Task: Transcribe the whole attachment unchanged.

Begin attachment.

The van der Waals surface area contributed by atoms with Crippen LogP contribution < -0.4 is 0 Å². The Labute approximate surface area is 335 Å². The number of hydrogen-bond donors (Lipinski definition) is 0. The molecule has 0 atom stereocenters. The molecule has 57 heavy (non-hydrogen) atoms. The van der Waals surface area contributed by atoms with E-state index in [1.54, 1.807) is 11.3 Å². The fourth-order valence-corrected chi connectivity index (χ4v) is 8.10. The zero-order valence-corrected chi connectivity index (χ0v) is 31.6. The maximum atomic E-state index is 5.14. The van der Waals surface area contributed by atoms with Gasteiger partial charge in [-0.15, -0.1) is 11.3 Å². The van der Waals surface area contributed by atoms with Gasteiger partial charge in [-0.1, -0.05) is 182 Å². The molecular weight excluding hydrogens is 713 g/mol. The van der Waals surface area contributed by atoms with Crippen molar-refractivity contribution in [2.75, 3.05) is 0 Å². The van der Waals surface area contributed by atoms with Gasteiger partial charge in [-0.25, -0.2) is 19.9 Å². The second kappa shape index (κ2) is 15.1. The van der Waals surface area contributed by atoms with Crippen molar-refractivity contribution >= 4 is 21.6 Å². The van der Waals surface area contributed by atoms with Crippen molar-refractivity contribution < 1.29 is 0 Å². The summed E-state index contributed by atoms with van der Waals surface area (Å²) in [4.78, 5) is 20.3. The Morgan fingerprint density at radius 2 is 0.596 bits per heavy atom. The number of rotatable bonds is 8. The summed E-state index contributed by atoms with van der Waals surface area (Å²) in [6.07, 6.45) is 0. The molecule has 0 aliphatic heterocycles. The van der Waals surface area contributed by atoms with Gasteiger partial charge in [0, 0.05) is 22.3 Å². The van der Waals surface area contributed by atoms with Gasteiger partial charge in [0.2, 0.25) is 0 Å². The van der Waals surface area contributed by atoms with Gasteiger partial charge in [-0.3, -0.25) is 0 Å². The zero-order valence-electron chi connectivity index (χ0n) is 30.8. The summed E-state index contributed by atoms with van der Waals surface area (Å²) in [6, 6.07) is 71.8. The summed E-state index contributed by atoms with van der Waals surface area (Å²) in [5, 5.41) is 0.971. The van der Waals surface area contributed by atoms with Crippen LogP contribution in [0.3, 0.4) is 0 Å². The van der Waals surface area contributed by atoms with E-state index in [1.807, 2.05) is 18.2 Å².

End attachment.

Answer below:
The van der Waals surface area contributed by atoms with Crippen LogP contribution < -0.4 is 0 Å². The Labute approximate surface area is 335 Å². The number of hydrogen-bond donors (Lipinski definition) is 0. The molecule has 0 atom stereocenters. The molecule has 57 heavy (non-hydrogen) atoms. The van der Waals surface area contributed by atoms with E-state index in [1.54, 1.807) is 11.3 Å². The fourth-order valence-corrected chi connectivity index (χ4v) is 8.10. The zero-order valence-corrected chi connectivity index (χ0v) is 31.6. The maximum atomic E-state index is 5.14. The van der Waals surface area contributed by atoms with Gasteiger partial charge in [-0.15, -0.1) is 11.3 Å². The van der Waals surface area contributed by atoms with Gasteiger partial charge in [-0.1, -0.05) is 182 Å². The molecular weight excluding hydrogens is 713 g/mol. The van der Waals surface area contributed by atoms with Crippen molar-refractivity contribution in [2.75, 3.05) is 0 Å². The van der Waals surface area contributed by atoms with Gasteiger partial charge in [-0.25, -0.2) is 19.9 Å². The second kappa shape index (κ2) is 15.1. The van der Waals surface area contributed by atoms with Crippen molar-refractivity contribution >= 4 is 21.6 Å². The van der Waals surface area contributed by atoms with Crippen molar-refractivity contribution < 1.29 is 0 Å². The summed E-state index contributed by atoms with van der Waals surface area (Å²) in [4.78, 5) is 20.3. The Morgan fingerprint density at radius 2 is 0.596 bits per heavy atom. The number of rotatable bonds is 8. The summed E-state index contributed by atoms with van der Waals surface area (Å²) in [6.07, 6.45) is 0. The molecule has 0 aliphatic heterocycles. The van der Waals surface area contributed by atoms with Gasteiger partial charge in [0, 0.05) is 22.3 Å². The van der Waals surface area contributed by atoms with Gasteiger partial charge in [0.2, 0.25) is 0 Å². The van der Waals surface area contributed by atoms with Gasteiger partial charge in [-0.3, -0.25) is 0 Å². The zero-order valence-electron chi connectivity index (χ0n) is 30.8. The summed E-state index contributed by atoms with van der Waals surface area (Å²) in [6, 6.07) is 71.8. The summed E-state index contributed by atoms with van der Waals surface area (Å²) in [5, 5.41) is 0.971. The van der Waals surface area contributed by atoms with Crippen LogP contribution in [0.3, 0.4) is 0 Å². The van der Waals surface area contributed by atoms with E-state index in [1.807, 2.05) is 18.2 Å².